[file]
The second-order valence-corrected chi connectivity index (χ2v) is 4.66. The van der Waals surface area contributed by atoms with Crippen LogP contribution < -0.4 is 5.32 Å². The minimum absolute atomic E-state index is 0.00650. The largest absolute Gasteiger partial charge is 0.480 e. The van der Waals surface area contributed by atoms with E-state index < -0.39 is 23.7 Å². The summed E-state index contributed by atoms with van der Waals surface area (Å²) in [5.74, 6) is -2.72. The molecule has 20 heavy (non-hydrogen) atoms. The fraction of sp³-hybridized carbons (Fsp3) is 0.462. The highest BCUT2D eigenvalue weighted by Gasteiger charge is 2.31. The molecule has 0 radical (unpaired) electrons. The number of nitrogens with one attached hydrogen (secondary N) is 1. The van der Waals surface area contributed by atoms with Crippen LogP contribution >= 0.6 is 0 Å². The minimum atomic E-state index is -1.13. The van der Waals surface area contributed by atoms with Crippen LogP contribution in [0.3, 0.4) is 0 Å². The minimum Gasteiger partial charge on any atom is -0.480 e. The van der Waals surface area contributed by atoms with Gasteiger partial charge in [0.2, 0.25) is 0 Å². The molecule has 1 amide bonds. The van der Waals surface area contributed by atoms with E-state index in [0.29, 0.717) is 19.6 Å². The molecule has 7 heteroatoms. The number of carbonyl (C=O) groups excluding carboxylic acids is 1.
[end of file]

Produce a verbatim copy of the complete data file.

The second-order valence-corrected chi connectivity index (χ2v) is 4.66. The van der Waals surface area contributed by atoms with Crippen LogP contribution < -0.4 is 5.32 Å². The minimum absolute atomic E-state index is 0.00650. The largest absolute Gasteiger partial charge is 0.480 e. The van der Waals surface area contributed by atoms with E-state index < -0.39 is 23.7 Å². The summed E-state index contributed by atoms with van der Waals surface area (Å²) in [5.74, 6) is -2.72. The molecule has 20 heavy (non-hydrogen) atoms. The fraction of sp³-hybridized carbons (Fsp3) is 0.462. The highest BCUT2D eigenvalue weighted by Gasteiger charge is 2.31. The molecule has 0 radical (unpaired) electrons. The number of nitrogens with one attached hydrogen (secondary N) is 1. The van der Waals surface area contributed by atoms with Crippen LogP contribution >= 0.6 is 0 Å². The minimum atomic E-state index is -1.13. The van der Waals surface area contributed by atoms with Crippen LogP contribution in [0.3, 0.4) is 0 Å². The minimum Gasteiger partial charge on any atom is -0.480 e. The van der Waals surface area contributed by atoms with Gasteiger partial charge in [0.2, 0.25) is 0 Å². The molecule has 1 amide bonds. The van der Waals surface area contributed by atoms with E-state index in [0.29, 0.717) is 19.6 Å². The molecule has 7 heteroatoms. The number of carbonyl (C=O) groups excluding carboxylic acids is 1.